ASSHOLE.”

    Looks like he eliminated the youth rec. coordinator ($46,378) and created the director of recreation ($48,943). I don’t have any more specifics than that (and I’m guessing you don’t either), but I’ll just assume you’ll continue to think of him as an asshole no matter what, eh?

    Kettle, say hello to pot.

  15. eliz. October 16, 2008 at 4:36 pm #

    Actually, I was amazed he even mentioned the culturals. It’s not common for our local pols. Giambra zeroed them a couple years back with very little explanation of it. I don’t think 5% is too bad compared to that.

    I tend to agree with BP on the rest.

  16. Mike In WNY October 16, 2008 at 6:03 pm #

    Eliminate all cultural funding. Many county residents can’t afford the ticket prices and admission charges. Why let a bunch of bureaucrats decide what is art and what isn’t? Let people voluntarily make that decision with their own money.

  17. buffaloobserver October 17, 2008 at 9:17 am #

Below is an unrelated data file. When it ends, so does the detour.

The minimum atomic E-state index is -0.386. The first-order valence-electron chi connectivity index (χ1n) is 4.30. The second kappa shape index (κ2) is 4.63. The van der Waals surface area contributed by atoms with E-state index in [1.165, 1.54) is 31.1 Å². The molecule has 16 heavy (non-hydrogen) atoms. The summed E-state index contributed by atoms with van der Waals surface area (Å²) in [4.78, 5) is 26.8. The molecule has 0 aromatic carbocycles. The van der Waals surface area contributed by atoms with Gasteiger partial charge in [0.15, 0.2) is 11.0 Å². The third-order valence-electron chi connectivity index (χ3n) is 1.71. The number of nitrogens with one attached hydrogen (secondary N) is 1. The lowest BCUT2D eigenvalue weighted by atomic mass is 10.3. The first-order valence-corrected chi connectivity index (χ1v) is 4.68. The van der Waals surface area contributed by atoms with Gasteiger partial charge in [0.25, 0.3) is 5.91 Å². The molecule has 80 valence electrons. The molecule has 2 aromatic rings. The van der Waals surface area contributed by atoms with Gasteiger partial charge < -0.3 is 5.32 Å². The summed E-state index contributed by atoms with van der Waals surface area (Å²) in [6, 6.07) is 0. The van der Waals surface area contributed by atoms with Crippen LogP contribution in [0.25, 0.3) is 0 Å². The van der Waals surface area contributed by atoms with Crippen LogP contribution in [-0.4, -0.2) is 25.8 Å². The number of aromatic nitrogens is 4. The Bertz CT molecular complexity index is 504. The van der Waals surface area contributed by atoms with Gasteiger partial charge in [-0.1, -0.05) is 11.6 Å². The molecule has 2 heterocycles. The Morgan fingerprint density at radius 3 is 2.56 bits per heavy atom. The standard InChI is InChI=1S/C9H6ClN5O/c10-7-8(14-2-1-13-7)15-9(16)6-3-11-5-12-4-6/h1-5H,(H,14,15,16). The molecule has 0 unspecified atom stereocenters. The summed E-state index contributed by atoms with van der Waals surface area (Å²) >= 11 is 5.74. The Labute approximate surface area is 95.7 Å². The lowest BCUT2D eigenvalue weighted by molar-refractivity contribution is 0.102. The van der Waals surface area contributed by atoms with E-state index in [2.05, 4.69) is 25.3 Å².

Collins eliminated the youth recreation coordinator and created a new postion of Recreation Director at a higher salary. Nice! I wonder which one of his friends is getting rewarded. Also in the Parks budget, he creates 3 new positions of Crew Chief that pay more than what the Parks Superintendents used to make before they were eliminated by Giambra.
    I agree with buffalomom–Collins is an ***hole!

  18. Mike October 17, 2008 at 9:25 am #

    “There is just the right amount of pain for everyone in this budget, including $18 for the average homeowner” – Chris Collins

    Everyone but his commissioners who will receive $1 million in raises in this budget!

    Too bad the $18 for the average homeowner, is $18 per thousand of assessed value, which when compared to the average home value will mean an average increase of about $2000.

  19. Buffalo Mark October 17, 2008 at 9:39 am #

    My office will be issuing a compehensive report on the budget in a couple of weeks. We are finding more items as we go along.